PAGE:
The anti-landlord policies adopted by the government has had an adverse impact on private landlords, especially the smaller players, over the last 18 months or so, deterring many from investing further in the PRS, as reflected by a sharp fall in buy-to-let activity.
Thousands of private landlords could be unfairly pushed in to a higher tax bracket following the introduction of new taxation rules for buy-to-let property, based on what the Residential Landlords Association (RLA) claim with the benefit of hindsight are ‘clearly false assumptions’.
Landlords have been hit by the introduction of a 3% surcharge in stamp duty payable on buy-to-let purchases from April last year, together with a staggered reduction in the tax relief they can claim from April 2017.
The RLA recently calculated that around two-thirds of individual landlords are only liable for the basic rate of income tax, based on government data, which the trade association insists challenges the myth that landlords have large incomes and so can cope with tax hikes.
Government figures reveal that of the just over 1.9 million unincorporated individual landlords returning a self-assessment tax return, two-thirds were in the basic rate bracket, 30% were in the higher rate band and 4% paid the additional rate.
The figures came after David Miles, a former member of the Bank of England’s Monetary Policy Committee, recently warned that tax rises targeting landlords could end up hurting tenants.
According to Peter Armistead, managing director of Armistead Property, although the government is trying to curb the buy-to-let market, property investment is robust in the long term.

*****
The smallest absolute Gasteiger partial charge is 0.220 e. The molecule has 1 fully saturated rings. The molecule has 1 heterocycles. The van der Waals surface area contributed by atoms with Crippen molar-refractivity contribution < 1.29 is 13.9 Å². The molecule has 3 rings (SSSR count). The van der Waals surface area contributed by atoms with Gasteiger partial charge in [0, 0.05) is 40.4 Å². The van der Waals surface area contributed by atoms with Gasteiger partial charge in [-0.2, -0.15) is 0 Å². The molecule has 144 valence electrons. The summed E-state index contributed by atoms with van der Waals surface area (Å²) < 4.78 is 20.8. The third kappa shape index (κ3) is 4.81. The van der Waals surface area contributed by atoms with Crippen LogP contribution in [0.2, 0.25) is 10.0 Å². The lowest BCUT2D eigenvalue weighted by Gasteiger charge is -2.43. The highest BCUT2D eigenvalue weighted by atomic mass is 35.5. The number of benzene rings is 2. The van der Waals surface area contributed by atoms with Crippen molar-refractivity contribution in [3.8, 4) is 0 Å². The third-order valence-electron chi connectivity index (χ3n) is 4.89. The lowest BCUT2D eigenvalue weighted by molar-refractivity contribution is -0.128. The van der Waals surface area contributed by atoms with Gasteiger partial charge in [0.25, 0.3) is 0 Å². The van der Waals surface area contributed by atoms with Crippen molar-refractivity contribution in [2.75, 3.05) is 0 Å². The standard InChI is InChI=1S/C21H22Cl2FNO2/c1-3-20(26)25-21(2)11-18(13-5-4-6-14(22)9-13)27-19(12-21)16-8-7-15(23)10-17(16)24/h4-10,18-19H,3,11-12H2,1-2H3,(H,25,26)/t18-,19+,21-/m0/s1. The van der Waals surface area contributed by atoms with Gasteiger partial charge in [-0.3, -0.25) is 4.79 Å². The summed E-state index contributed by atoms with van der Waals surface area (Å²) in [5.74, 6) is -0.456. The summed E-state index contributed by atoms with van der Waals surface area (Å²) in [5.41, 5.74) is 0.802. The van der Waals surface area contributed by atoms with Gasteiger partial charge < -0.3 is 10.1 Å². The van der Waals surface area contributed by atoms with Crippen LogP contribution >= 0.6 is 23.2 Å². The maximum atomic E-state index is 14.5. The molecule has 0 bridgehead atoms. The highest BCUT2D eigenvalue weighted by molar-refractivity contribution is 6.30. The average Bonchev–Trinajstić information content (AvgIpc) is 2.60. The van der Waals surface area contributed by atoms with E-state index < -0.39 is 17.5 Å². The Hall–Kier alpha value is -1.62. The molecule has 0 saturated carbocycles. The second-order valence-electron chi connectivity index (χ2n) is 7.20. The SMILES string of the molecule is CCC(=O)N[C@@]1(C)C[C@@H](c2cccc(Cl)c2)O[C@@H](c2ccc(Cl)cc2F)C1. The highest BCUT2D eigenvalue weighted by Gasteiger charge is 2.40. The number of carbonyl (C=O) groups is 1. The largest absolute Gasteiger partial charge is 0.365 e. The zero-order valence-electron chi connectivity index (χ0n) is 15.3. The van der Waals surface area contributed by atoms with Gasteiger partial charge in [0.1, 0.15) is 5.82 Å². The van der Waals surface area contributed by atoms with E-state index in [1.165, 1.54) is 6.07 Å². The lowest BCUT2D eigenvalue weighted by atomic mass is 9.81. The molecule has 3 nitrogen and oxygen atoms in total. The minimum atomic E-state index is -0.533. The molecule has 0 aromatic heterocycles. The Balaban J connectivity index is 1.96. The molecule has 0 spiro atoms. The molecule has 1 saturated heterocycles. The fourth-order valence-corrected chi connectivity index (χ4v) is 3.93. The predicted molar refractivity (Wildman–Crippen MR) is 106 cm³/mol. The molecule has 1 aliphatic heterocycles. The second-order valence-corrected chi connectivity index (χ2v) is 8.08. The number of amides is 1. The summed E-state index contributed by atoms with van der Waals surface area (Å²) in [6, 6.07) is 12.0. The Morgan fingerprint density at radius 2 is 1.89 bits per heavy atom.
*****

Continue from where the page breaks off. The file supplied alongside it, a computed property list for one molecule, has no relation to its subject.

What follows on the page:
Armistead said: “It is estimated that two million Britons are now private landlords collectively renting out five million properties. With rising demand for rental property and a growing shortage of accommodation, the buy-to-let market will continue give a good return on investment.
“The good news for landlords is that while the new tax rules are challenging for most landlords, rising asset values and rental income will go a long way to protect profits.
“Landlords have plenty of options available that will help offset the increased taxation. The first thing landlords should do is carry out a serious portfolio review and work out how the tax changes and tougher mortgage lending will affect them and what options there are to save, or make more money. For example, mortgaging to get a better deal; renovating some old stock - these costs will be tax deductible; selling some properties; or increasing the rent.
“Landlords need to think outside the box and ask themselves questions like can I buy with cash or with far less leverage?; should I incorporate?; can I change a house into an HMO and increase the rental income?; can I get planning on an existing property to increase its value?; or can I add an extension, or convert the cellar?”
Armistead has put together some options that landlords can consider to protect their profits:
Review your properties and see if you can get planning on an existing property to increase its value, by adding an extension, or converting the cellars?
If you have a one bedroomed property, can you make it into a small two bedroomed property?
If you lack building skills/knowledge, but have equity or cash may be partnering with someone more skilled in building/renovation work would be profitable.
Consider changing a house into an HMO and increase the rental income.
There is a real lack of shortage of properties right now and prices are at a record high so consider selling some stock.
The tax changes don’t affect limited companies. Consider setting up a limited company and using this structure to hold your properties
Are you an active or passive investor? Passive investors will get hit hardest by the changes. May be active investors can find deals for other investors and create income streams there.
It will become far more important to buy property below market value. You can’t just buy a £1 of property for a £1 anymore. Buying with a built-in discount will help ensure your investment is just that (ie an investment)
Consider other specialist areas of property investment which compliment traditional BTL. For example, can you manage properties for other landlords and charge a fee for that service? Can you sack your lettings agent and do the job yourself or use a cheaper online lettings agent?